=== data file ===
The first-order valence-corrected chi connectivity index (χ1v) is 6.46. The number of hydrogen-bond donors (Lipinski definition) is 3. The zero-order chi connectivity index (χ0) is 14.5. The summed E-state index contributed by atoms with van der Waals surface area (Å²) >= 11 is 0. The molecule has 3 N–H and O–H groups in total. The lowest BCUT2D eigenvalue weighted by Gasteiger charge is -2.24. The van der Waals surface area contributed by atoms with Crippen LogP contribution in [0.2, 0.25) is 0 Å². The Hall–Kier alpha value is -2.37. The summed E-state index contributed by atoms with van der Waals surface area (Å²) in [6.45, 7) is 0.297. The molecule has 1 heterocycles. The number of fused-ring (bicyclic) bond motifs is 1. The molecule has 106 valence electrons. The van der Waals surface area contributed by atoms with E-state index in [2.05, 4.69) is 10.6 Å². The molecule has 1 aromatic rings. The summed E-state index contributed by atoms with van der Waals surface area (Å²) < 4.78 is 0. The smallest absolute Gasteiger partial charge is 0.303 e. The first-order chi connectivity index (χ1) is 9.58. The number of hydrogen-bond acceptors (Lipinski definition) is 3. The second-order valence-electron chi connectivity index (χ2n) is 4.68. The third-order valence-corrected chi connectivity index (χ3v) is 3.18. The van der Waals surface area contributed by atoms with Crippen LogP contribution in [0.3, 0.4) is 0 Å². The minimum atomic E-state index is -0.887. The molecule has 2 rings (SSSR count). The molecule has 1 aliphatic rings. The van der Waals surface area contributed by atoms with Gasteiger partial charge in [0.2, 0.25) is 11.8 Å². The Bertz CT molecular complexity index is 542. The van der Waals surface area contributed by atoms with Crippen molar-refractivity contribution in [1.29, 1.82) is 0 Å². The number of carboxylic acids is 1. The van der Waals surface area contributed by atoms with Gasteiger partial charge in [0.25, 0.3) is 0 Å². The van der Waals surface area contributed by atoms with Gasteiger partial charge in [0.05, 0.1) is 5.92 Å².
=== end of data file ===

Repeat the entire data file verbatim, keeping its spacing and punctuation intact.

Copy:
The first-order valence-corrected chi connectivity index (χ1v) is 6.46. The number of hydrogen-bond donors (Lipinski definition) is 3. The zero-order chi connectivity index (χ0) is 14.5. The summed E-state index contributed by atoms with van der Waals surface area (Å²) >= 11 is 0. The molecule has 3 N–H and O–H groups in total. The lowest BCUT2D eigenvalue weighted by Gasteiger charge is -2.24. The van der Waals surface area contributed by atoms with Crippen LogP contribution in [0.2, 0.25) is 0 Å². The Hall–Kier alpha value is -2.37. The summed E-state index contributed by atoms with van der Waals surface area (Å²) in [6.45, 7) is 0.297. The molecule has 1 heterocycles. The number of fused-ring (bicyclic) bond motifs is 1. The molecule has 106 valence electrons. The van der Waals surface area contributed by atoms with E-state index in [2.05, 4.69) is 10.6 Å². The molecule has 1 aromatic rings. The summed E-state index contributed by atoms with van der Waals surface area (Å²) < 4.78 is 0. The smallest absolute Gasteiger partial charge is 0.303 e. The first-order chi connectivity index (χ1) is 9.58. The number of hydrogen-bond acceptors (Lipinski definition) is 3. The second-order valence-electron chi connectivity index (χ2n) is 4.68. The third-order valence-corrected chi connectivity index (χ3v) is 3.18. The van der Waals surface area contributed by atoms with Crippen LogP contribution in [0.3, 0.4) is 0 Å². The minimum atomic E-state index is -0.887. The molecule has 2 rings (SSSR count). The molecule has 1 aliphatic rings. The van der Waals surface area contributed by atoms with Gasteiger partial charge in [0.2, 0.25) is 11.8 Å². The Bertz CT molecular complexity index is 542. The van der Waals surface area contributed by atoms with Crippen molar-refractivity contribution in [1.29, 1.82) is 0 Å². The number of carboxylic acids is 1. The van der Waals surface area contributed by atoms with Gasteiger partial charge in [0.25, 0.3) is 0 Å². The van der Waals surface area contributed by atoms with Gasteiger partial charge in [0.05, 0.1) is 5.92 Å².